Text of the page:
Although children are accident-prone, and often suffer severe traumatic lesions of the head, posttraumatic anterior pituitary failure has rarely been reported in them1 or in adults.2 In most of the reported cases, years passed between the onset of the disease and its diagnosis, apparently because of the difficulty in differentiating between the clinical symptoms that resulted from the severe head
injury and those related to the hypopituitarism.3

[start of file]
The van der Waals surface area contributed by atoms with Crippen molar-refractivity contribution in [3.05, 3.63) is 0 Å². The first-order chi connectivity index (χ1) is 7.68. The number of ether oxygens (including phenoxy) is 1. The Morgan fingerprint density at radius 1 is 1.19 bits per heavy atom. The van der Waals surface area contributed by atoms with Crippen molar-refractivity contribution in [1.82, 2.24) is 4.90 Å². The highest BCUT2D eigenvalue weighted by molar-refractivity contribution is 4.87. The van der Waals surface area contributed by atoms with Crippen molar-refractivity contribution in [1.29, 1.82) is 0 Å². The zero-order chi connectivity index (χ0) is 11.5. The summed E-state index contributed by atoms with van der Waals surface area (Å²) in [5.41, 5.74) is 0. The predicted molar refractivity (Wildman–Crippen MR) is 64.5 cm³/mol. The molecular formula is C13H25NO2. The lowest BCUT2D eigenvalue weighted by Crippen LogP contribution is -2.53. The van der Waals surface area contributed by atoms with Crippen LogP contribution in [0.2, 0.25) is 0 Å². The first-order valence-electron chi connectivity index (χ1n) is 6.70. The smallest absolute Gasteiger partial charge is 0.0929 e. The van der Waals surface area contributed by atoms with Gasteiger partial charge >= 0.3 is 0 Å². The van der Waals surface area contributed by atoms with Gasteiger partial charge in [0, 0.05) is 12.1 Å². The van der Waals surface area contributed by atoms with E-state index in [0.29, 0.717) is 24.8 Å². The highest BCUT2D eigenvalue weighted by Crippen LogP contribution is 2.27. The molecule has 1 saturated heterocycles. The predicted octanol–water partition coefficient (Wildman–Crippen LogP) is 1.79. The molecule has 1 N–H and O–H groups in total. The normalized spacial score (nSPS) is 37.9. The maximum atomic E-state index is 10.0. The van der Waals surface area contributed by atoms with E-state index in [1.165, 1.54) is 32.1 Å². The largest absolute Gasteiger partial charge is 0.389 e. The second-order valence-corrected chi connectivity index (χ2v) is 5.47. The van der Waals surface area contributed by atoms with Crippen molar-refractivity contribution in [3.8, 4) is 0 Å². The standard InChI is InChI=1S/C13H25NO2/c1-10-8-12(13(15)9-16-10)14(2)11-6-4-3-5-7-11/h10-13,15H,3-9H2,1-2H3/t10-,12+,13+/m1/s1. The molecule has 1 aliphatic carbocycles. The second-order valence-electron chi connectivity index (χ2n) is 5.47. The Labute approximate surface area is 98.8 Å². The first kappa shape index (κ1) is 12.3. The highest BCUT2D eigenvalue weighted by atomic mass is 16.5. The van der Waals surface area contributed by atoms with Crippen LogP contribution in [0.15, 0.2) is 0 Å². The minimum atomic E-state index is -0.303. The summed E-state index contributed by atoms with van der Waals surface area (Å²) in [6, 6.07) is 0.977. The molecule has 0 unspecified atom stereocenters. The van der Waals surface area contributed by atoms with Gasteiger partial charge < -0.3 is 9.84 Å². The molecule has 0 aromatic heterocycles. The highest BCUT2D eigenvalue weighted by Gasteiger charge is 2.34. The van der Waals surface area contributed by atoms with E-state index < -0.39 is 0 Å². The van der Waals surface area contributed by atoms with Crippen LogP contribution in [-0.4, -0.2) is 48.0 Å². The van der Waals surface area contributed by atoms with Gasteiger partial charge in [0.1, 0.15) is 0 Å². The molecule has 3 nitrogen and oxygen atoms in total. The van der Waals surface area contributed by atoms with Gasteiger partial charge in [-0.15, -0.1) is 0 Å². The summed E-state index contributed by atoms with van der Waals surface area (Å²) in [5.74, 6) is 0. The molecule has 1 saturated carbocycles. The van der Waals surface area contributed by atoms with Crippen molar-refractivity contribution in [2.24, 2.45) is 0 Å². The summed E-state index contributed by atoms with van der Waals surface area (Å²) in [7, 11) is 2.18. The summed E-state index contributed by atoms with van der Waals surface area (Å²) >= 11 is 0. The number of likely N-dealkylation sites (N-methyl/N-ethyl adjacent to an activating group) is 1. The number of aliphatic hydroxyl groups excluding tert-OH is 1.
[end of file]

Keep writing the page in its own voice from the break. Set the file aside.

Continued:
We studied an 18-year-old adolescent with pituitary failure that was diagnosed two years after a severe head trauma.
Report of a Case.—The patient suffered a severe accident at the age of 16 years while riding a horse. He was admitted to the hospital in a deep coma, with rhinorrhea and otorrhea. Skull roentgenogram revealed a fracture of the base of the skull. Several days later, left-sided hemiparesis developed. During the following days, his consciousness improved gradually, and he was